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Democrat Jose Sigala, Republican incumbent Devon Mathis to face off in November runoff, Gubler concedes in Facebook post

Democrat Jose Sigala, Republican incumbent Devon Mathis to face off in November runoff, Gubler concedes in Facebook post


TULARE COUNTY – While California’s primary was over two weeks ago, some of the closer races were not decided until last weekend. In particular the race for California’s 26th Assembly District encompassing Inyo County, almost all of Tulare County and part of Kern County.

Jose Sigala
Tulare City Councilman

After election night on June 5 Democratic challenger Jose Sigala, Republican challenger Warren Gubler and Republican incumbent Devon Mathis jockeyed for position for the top two spots. Mathis came out in the lead in the days following the primary while Sigala opened a steady lead over Gubler in the two weeks after the primary forcing Gubler to bow out of the race last weekend.

“Well folks, it seems we do not have the votes to continue on to the runoff in November. While we are certainly disappointed, I want you to know how grateful I am for those who supported and encouraged me during the campaign,” Gubler said in his concession post via Facebook. “I will keep working for our local citizens in my capacity on the Visalia City Council, and I look forward to exploring new ways to serve in the future.”

In a distant fourth came Jack Lavers with only 12% of the vote while Mathis and Sigala had 30.3% and 29.5% respectively.

Devon Mathis Incumbent 26th Assembly District

Devon Mathis
Incumbent 26th Assembly District

According to the Tulare County Election Office there are 4,300 overall ballots left to be counted. Of those 2,500 need to be duplicated, meaning they need to be confirmed because a voter did not fill out the ballot properly, and 1,800 are provisional ballots left outstanding. Gubler, who is still trailing Sigala by as much as 705 votes as of Tuesday would have a small chance of overtaking Sigala for second place with the amount of ballots remaining.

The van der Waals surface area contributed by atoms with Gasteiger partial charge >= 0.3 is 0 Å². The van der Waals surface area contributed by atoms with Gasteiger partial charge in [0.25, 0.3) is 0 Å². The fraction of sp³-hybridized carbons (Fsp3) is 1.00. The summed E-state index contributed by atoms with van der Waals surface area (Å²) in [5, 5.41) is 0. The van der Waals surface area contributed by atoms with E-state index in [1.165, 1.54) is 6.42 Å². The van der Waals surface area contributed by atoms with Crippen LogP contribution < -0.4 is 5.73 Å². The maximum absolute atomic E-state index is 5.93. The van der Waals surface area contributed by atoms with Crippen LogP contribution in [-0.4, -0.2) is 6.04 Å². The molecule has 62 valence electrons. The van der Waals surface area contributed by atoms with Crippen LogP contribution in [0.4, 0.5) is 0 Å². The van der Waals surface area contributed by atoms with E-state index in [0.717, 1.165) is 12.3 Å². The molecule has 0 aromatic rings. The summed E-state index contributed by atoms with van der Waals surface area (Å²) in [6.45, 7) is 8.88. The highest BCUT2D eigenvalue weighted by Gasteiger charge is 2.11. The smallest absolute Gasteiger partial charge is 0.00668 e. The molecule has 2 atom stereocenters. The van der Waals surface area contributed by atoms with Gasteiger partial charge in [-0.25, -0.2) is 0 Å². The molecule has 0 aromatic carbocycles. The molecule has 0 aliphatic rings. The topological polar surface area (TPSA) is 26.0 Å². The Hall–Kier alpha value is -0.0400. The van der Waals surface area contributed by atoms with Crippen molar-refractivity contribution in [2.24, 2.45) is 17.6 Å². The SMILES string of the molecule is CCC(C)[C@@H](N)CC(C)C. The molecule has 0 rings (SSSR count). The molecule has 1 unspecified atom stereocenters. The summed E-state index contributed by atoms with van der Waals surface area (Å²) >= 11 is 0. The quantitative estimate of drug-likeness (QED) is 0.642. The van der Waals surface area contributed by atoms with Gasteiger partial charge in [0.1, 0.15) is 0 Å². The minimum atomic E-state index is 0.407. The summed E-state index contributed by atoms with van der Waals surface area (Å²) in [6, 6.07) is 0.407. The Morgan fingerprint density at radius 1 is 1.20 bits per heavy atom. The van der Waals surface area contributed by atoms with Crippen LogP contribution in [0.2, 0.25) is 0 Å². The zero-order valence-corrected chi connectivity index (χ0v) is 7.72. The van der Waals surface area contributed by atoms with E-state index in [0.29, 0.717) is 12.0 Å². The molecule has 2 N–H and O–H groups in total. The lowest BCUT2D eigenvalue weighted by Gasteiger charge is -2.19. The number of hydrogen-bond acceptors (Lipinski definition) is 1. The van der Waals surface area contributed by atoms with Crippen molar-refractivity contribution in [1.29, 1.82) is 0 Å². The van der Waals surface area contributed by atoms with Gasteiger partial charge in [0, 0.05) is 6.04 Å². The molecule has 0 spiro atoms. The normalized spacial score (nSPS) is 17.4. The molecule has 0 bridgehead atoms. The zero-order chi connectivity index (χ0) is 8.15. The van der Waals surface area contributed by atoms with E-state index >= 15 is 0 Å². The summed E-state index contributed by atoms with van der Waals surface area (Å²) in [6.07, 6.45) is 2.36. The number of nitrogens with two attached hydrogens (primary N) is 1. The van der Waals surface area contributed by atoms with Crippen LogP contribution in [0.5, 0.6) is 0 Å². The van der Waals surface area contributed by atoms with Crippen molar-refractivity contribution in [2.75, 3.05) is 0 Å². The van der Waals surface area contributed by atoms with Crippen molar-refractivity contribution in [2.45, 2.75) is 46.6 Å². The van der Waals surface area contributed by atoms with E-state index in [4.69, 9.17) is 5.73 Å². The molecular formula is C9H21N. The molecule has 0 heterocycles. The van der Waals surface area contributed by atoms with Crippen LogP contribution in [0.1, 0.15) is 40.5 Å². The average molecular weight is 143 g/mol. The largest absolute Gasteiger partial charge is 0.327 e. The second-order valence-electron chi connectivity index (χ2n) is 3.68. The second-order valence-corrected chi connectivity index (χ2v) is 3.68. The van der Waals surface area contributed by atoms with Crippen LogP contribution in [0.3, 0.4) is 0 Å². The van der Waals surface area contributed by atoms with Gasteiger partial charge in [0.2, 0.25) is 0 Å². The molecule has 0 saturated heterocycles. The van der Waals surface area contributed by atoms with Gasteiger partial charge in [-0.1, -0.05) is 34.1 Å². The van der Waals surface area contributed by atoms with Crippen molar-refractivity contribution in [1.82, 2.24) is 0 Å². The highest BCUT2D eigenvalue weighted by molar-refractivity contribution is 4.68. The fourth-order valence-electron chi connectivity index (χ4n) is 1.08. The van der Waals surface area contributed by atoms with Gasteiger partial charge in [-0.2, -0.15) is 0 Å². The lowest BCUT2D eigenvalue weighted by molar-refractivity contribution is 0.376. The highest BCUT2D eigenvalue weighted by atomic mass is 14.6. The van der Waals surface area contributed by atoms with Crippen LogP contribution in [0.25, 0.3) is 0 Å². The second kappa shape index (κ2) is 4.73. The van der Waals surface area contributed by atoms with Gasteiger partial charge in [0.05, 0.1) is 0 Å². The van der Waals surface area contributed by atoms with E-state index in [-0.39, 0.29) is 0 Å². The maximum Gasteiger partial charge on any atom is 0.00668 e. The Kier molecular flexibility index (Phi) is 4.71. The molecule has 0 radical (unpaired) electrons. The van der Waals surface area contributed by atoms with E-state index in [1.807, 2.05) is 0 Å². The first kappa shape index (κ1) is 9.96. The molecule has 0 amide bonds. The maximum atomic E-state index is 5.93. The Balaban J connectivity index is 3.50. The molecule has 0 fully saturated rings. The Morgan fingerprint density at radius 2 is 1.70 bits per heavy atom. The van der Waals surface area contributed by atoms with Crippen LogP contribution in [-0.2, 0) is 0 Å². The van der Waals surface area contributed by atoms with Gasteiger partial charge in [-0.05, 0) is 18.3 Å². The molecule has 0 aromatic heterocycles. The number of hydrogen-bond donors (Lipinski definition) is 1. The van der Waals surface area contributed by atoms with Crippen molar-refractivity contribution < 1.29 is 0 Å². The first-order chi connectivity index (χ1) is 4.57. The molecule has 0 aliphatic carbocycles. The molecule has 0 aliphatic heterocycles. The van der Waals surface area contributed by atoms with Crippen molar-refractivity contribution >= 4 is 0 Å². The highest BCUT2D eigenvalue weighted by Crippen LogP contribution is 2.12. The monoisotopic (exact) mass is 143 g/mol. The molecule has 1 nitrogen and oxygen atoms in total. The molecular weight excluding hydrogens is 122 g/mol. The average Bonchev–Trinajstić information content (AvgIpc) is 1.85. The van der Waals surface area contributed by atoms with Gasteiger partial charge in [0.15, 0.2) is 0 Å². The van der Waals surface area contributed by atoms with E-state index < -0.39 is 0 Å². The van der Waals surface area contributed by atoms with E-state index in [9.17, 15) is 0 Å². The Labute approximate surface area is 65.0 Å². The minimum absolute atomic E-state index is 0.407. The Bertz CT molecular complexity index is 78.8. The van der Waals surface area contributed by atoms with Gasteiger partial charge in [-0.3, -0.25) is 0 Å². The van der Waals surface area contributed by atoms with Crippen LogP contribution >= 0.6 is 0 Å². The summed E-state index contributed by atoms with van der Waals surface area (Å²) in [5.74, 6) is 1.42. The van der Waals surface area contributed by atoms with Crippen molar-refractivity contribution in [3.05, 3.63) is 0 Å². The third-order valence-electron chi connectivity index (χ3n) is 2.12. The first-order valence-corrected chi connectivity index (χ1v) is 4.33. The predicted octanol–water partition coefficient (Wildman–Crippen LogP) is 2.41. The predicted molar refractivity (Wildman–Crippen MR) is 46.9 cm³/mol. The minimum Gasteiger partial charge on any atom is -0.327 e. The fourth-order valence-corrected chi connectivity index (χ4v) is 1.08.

County runoffs

Two weeks after election night and it looks as if one county race is still too close to call. 

There is little doubt that Craig Wheaton will finish first in the primary election for the Tulare County Superintendent of Schools, but he may have to do it again in November if he wants the job of Tulare County’s top educator.

Wheaton, the current deputy county superintendent of schools, leads Tim Hire, the current superintendent of Exeter Unified School District, by 2,800 votes with an estimated 3,700 to count as of press time. Since election night the percentage of votes has changed little for the two administrators as Wheaton has picked up a percentage point with 44.65% and Hire is still hovering below 39%. Unless a disproportionate number of the remaining votes are for Wheaton, the former Visalia Unified superintendent will not crack the 50% mark, forcing a runoff in November. 

Longtime Tulare County educator Anthony Martin of Porterville has been mathematically eliminated after garnering just 16% of the vote.

But two more county seats have been decided since election night. Eddie Valero, an Ivy League-educated but grass roots driven Orosi native, finished with more than half of the votes in a three-person race for the District 4 seat on the Tulare County Board of Supervisors. Valero has more than a 1,600-vote lead on Dr. Kuldip Thusu with an estimated 2,000 votes outstanding. Valero had 55% of the vote as of press time to Thusu’s 33%, meaning Valero will replace four-term Supervisor Steven Worthley, who did not seek re-election. Thusu, not a medical doctor but has a doctorate in experimental medicine, seemed to have the advantage heading into the primary as a sitting city councilmember in the district’s largest city in Dinuba and having several key endorsements. However, in the June 2014 primary District 4 voters in unincorporated communities, such as Valero’s hometown of Cutler-Orosi, represented 55% of voter registration, had a higher voter turnout than any of the cities, and cast three times as many ballots as Dinuba. Valero’s victory marks the first time an Orosi resident has held the District 4 seat since 1984, the earliest electronic records available. 

Architect Dennis Townsend’s lead in the race for District 5 seat on the Board of Supervisors has remained steady with more than 60% of the vote. The Sun-Gazette estimates there are only a few hundred votes left to be counted in District 5, not enough for former Porterville City Councilwoman Virginia Gurrola to catch her opponent. Townsend will replace Mike Ennis on the Board of Supervisors. Ennis announced last year that he would not seek a fourth term on the board. 

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